Sask. child care system saw spike in deaths during 2019, most of them Indigenous: advocate's report
34 deaths recorded in 2019; 29 of them were First Nations or Métis
Saskatchewan's child care system saw a spike in the number of deaths in 2019, with 34 deaths recorded, 29 of them First Nations or Métis children, according to a report by the province's children's advocate.
Eleven of the children who died were five years old or younger. Two deaths were in children between six and 10-years-old. Nine deaths were recorded in the nine-to-15 age range and seven other deaths were in youth between 16 and 18. One death was in the 19+ age range.
"Unsafe sleeping practices have been a persistent concern for our office over the years and we are continuing to follow the issue and explore best practices for prevention in other jurisdictions," reads the annual report from advocate Lisa Broda's office.
"Another ongoing issue we see is the risk to young people related to suicide and self-harm."
The five-year average number of deaths in the province's child care system is 21 per year, according to the report.
Seven of the 34 deaths in 2019 — five girls and two boys — were recorded as a suicide. Twelve instances of attempted suicide or self-harm were recorded as resulting in critical injury for youth in care.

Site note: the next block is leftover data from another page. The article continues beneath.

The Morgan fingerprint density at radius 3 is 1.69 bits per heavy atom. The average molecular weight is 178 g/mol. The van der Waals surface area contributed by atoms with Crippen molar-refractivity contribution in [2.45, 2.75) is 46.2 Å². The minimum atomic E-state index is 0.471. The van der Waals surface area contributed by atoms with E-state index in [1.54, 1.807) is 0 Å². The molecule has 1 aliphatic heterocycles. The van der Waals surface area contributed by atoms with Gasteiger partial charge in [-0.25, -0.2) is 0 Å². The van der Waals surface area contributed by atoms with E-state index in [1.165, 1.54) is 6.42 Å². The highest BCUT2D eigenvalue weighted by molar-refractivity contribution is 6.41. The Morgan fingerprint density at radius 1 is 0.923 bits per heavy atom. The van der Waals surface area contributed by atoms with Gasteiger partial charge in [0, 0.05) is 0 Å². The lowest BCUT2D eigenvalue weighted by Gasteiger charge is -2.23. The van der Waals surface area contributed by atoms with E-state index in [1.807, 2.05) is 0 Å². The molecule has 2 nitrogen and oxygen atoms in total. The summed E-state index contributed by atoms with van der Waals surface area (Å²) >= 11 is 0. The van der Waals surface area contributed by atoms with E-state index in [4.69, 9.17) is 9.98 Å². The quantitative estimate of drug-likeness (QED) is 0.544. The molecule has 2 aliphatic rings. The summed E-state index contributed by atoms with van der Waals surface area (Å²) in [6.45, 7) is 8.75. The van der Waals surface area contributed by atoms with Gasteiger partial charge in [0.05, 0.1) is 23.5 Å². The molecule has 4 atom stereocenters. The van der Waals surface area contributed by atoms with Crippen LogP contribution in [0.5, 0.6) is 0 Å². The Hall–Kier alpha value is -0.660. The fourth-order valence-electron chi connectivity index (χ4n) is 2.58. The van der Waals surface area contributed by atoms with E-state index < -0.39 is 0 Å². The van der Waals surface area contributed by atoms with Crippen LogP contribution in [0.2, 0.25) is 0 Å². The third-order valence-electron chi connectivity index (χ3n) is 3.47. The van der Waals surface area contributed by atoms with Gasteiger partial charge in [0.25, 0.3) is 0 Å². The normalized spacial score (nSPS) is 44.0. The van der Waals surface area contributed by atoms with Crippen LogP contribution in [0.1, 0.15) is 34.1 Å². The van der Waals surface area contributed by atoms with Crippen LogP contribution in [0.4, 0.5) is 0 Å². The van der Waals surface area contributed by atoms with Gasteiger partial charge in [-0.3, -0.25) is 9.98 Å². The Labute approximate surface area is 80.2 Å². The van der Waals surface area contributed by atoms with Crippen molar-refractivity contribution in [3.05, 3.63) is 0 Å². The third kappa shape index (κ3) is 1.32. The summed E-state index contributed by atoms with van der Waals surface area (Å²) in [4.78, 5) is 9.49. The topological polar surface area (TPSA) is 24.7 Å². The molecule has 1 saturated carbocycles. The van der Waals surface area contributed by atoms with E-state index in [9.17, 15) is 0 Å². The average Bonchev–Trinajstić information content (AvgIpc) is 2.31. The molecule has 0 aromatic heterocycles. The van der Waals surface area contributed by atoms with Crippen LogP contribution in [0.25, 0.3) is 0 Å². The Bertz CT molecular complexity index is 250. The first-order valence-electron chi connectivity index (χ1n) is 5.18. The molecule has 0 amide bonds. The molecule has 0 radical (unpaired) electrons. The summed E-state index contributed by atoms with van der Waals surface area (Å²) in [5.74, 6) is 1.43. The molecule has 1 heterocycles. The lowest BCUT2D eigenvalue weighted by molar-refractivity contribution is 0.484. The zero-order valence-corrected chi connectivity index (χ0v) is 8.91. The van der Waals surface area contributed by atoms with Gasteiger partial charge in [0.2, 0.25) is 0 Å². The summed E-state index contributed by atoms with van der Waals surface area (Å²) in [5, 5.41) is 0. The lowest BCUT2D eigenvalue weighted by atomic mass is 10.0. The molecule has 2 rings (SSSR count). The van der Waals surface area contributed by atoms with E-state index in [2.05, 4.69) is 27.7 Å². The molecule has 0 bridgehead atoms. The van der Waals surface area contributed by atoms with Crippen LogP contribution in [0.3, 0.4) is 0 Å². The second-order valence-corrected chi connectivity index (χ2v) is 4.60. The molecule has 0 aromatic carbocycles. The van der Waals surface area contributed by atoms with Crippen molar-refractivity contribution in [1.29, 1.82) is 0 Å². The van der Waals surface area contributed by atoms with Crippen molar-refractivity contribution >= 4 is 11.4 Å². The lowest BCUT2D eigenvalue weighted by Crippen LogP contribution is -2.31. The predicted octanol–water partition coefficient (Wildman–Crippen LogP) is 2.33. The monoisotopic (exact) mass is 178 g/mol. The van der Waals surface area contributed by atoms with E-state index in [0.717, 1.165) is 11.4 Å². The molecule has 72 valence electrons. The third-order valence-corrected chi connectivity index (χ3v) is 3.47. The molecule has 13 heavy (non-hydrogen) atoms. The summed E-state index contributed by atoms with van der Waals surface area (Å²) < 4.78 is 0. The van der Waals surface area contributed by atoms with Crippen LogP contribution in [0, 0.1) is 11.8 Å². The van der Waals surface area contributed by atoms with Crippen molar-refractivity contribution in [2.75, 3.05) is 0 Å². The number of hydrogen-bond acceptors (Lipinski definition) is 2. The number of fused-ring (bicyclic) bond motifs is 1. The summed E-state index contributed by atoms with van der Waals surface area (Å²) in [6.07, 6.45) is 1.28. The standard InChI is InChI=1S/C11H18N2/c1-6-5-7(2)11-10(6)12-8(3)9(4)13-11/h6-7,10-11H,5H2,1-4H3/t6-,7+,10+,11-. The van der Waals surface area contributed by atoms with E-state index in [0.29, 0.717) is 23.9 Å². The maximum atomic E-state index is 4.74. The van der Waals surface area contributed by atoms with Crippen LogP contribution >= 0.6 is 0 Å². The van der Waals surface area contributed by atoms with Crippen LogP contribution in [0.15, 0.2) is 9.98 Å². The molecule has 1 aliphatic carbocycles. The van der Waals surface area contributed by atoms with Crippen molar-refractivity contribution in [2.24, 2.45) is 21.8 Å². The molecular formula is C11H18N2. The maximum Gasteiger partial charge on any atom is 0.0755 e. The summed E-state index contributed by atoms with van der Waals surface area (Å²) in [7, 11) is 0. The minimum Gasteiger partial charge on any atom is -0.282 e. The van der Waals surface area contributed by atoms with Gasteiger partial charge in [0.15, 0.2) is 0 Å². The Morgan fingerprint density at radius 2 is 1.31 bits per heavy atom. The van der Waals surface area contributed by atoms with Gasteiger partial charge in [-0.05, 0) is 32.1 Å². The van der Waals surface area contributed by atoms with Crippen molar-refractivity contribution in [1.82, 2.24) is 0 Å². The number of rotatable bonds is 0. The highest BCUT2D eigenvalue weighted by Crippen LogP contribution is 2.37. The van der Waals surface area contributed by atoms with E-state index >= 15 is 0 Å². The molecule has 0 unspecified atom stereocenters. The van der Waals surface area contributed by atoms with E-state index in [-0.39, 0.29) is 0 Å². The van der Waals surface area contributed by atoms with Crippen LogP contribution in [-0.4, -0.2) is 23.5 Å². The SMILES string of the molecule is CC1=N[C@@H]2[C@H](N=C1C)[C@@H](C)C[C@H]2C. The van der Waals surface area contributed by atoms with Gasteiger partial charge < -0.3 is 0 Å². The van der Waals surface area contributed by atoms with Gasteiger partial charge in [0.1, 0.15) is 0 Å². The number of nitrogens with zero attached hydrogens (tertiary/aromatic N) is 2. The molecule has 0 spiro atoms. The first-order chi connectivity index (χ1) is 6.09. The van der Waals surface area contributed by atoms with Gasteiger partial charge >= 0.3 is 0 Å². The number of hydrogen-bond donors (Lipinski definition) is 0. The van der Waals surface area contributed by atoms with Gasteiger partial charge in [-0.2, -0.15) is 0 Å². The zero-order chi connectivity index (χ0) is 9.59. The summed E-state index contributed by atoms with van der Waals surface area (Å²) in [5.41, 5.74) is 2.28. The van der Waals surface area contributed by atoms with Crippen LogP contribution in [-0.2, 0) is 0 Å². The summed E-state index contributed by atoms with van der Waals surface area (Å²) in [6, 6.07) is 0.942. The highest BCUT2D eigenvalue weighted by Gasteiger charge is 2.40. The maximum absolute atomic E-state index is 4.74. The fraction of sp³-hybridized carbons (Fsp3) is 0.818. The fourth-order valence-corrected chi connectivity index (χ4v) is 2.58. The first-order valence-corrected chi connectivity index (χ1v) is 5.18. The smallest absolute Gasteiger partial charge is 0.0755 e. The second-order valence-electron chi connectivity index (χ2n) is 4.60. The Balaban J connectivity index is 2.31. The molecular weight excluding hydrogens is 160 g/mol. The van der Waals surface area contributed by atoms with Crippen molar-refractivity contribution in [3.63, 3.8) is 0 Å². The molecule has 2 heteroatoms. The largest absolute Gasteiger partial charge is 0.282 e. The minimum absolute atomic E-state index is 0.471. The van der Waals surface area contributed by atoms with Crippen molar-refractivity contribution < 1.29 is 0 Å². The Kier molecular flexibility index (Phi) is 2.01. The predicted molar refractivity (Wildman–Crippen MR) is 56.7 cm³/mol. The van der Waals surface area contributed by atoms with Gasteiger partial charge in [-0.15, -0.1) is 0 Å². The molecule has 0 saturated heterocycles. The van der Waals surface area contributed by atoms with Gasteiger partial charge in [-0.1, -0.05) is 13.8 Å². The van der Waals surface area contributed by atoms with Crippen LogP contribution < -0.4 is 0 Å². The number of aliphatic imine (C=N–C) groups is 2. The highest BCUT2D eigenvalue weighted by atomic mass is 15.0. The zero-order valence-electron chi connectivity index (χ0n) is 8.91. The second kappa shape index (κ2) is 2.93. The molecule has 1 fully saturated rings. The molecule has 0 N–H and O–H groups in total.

Two deaths have been recorded as homicides, with charges laid.
Ten of the deaths do not have a cause yet. The cause of death in two of the cases was undetermined.
In cases where a cause of death has not yet been revealed, it is because the coroner's reports were not concluded by the time of the publication, according to the advocate's report.
The remainder of the deaths were caused by fire, vehicle crashes, illness, complications from birth, accidental asphyxiation, CO2 poisoning and an overdose of methamphetamine and fentanyl.
Four youths were injured with a knife or blade of some sort. Two were injured in shootings. Three were physically assaulted and another three sexually assaulted.
One injury may be non-accidental or a result of child abuse.
Children's parents contacting advocate more often, report says
The office of the children's advocate receives about 1,500 calls per year. Most of the time, it's a parent of the child who has contacted the office.
It says 65 per cent of the calls were about the Ministry of Social Services and nearly half of those calls were about case planning and management issues.
The office of the children's advocate gathers and monitors data on the province's child care system as part of its duties to identify trends and gaps to address within the overall child care system.